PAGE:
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Audible Launches 'Audible for Dogs' to Help Pet Parents Calm Their Stressed Canines

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In addition to a mutual love of hamburgers and lazy sunny afternoons in the backyard, dog owners can now share their affinity for audiobooks with their furry friends. As Fast Company reports, Audible has launched Audible for Dogs, a new service designed to keep canines relaxed while their owners are away from home.

Some people play music for lonely dogs, but according to an Audible press release, a 2015 academic study revealed that audiobooks worked better than tunes to calm stressed-out pets. To investigate the phenomenon further, Audible teamed up with Cesar Millan, the dog behaviorist who’s better known as the "Dog Whisperer." Their own research—which they conducted with 100 dogs, in partnership with Millan’s Dog Psychology Center in Santa Clarita, California—found that 76 percent of participating dog owners noticed that audiobooks helped their pets chill out.

Dog owners can play Cesar Millan’s new Guide to Audiobooks for Dogs—which is both written and narrated by Millan—for initiation purposes, along with a curated rotating selection of dog-focused audiobook titles including Trevor Noah’s Born a Crime: Stories from a South African Childhood, performed by Trevor Noah; Jane Austen’s Pride and Prejudice, performed by Rosamund Pike; and W. Bruce Cameron’s A Dog’s Purpose, performed by William Dufris. Each title features a special video introduction by Millan, in which he explains why the book is suited for doggy ears. (Pro tip: According to Audible’s research, dogs prefer narrators of the same gender as their primary owners, and books played at normal volume on an in-home listening device.)

Don’t have an Audible subscription, but want to see if your dog succumbs to the purportedly calming magic of audiobooks? New listeners can listen to one free Audible for Dogs selection with a 30-day membership trial.

[h/t Fast Company]

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Big Questions
Why Do Cats Freak Out After Pooping?
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Cats often exhibit some very peculiar behavior, from getting into deadly combat situations with their own tail to pouncing on unsuspecting humans. Among their most curious habits: running from their litter box like a greyhound after moving their bowels. Are they running from their own fecal matter? Has waste elimination prompted a sense of euphoria?

Experts—if anyone is said to qualify as an expert in post-poop moods—aren’t exactly sure, but they’ve presented a number of entertaining theories. From a biological standpoint, some animal behaviorists suspect that a cat bolting after a deposit might stem from fears that a predator could track them based on the smell of their waste. But researchers are quick to note that they haven’t observed cats run from their BMs in the wild.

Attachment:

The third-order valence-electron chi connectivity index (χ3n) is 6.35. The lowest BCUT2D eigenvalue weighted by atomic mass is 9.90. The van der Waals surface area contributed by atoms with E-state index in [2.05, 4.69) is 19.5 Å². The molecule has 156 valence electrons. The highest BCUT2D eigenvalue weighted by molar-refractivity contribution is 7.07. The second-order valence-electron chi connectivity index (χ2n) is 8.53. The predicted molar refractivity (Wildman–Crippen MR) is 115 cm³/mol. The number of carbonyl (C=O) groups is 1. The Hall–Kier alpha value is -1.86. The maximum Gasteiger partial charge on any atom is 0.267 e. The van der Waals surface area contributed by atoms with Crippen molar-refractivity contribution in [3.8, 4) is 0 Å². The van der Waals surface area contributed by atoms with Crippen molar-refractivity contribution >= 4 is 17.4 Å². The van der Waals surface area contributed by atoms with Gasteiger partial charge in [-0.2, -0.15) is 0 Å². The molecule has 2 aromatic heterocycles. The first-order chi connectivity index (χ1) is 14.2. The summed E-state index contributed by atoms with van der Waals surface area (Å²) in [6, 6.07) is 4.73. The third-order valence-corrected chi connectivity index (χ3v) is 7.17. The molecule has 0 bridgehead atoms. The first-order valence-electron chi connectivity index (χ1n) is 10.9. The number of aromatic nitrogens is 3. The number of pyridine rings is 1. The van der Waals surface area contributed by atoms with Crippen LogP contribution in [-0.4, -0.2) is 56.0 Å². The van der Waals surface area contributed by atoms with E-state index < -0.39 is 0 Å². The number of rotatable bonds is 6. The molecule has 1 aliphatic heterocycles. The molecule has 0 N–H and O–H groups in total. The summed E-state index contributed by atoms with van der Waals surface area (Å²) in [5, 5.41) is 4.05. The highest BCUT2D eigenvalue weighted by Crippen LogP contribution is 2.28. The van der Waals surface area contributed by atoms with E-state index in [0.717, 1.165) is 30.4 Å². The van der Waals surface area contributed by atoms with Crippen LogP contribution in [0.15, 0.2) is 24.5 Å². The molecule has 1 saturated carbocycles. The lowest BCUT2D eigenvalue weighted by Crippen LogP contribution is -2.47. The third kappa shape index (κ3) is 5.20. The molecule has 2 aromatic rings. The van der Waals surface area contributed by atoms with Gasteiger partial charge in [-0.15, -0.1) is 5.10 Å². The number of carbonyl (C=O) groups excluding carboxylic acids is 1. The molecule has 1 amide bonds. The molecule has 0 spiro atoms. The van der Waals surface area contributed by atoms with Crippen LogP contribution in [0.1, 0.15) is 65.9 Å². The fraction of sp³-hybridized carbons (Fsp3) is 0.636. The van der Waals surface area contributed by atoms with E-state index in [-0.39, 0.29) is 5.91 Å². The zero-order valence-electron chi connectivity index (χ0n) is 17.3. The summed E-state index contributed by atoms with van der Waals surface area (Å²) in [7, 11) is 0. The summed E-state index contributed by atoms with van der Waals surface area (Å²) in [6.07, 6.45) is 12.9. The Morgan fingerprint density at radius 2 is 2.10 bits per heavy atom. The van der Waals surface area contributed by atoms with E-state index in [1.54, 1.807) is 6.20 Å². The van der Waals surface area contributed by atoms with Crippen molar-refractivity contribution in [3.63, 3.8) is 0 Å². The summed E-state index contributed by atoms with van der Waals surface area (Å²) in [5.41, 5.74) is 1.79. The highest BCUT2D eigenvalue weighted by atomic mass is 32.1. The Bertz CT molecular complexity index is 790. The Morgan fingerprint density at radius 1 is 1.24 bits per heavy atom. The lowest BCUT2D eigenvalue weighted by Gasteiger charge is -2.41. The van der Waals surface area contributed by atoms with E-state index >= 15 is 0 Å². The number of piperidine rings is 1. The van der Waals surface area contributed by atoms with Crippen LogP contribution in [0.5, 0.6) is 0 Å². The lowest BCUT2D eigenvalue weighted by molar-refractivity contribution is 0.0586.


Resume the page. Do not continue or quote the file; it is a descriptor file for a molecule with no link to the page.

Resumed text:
Biology also has a little bit to do with another theory, which postulates that cats used to getting their rear ends licked by their mother after defecating as kittens are showing off their independence by sprinting away, their butts having taken on self-cleaning properties in adulthood.

Not convinced? You might find another idea more plausible: Both humans and cats have a vagus nerve running from their brain stem. In both species, the nerve can be stimulated by defecation, leading to a pleasurable sensation and what some have labeled “poo-phoria,” or post-poop elation. In running, the cat may simply be working off excess energy brought on by stimulation of the nerve.

Less interesting is the notion that notoriously hygienic cats may simply want to shake off excess litter or fecal matter by running a 100-meter dash, or that a digestive problem has led to some discomfort they’re attempting to flee from. The fact is, so little research has been done in the field of pooping cat mania that there’s no universally accepted answer. Like so much of what makes cats tick, a definitive motivation will have to remain a mystery.

Have you got a Big Question you'd like us to answer? If so, let us know by emailing us at bigquestions@mentalfloss.com.

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Animals
Listen to the Impossibly Adorable Sounds of a Baby Sloth
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Sometimes baby sloths seem almost too adorable to be real. But the little muppet-faced treasures don't just look cute—turns out they sound cute, too. We know what you're thinking: How could you have gone your whole life without knowing what these precious creatures sound like? Well, fear not: Just in time for International Sloth Day (today), we have some footage of how the tiny mammals express themselves—and it's a lot of squeaking. (Or maybe that's you squealing?)

The sloths featured in the heart-obliterating video below come from the Sloth Sanctuary of Costa Rica. The institution rescues orphaned sloths, rehabilitates them, and gets them ready to be released back into the wild.

[h/t The Kid Should See This]

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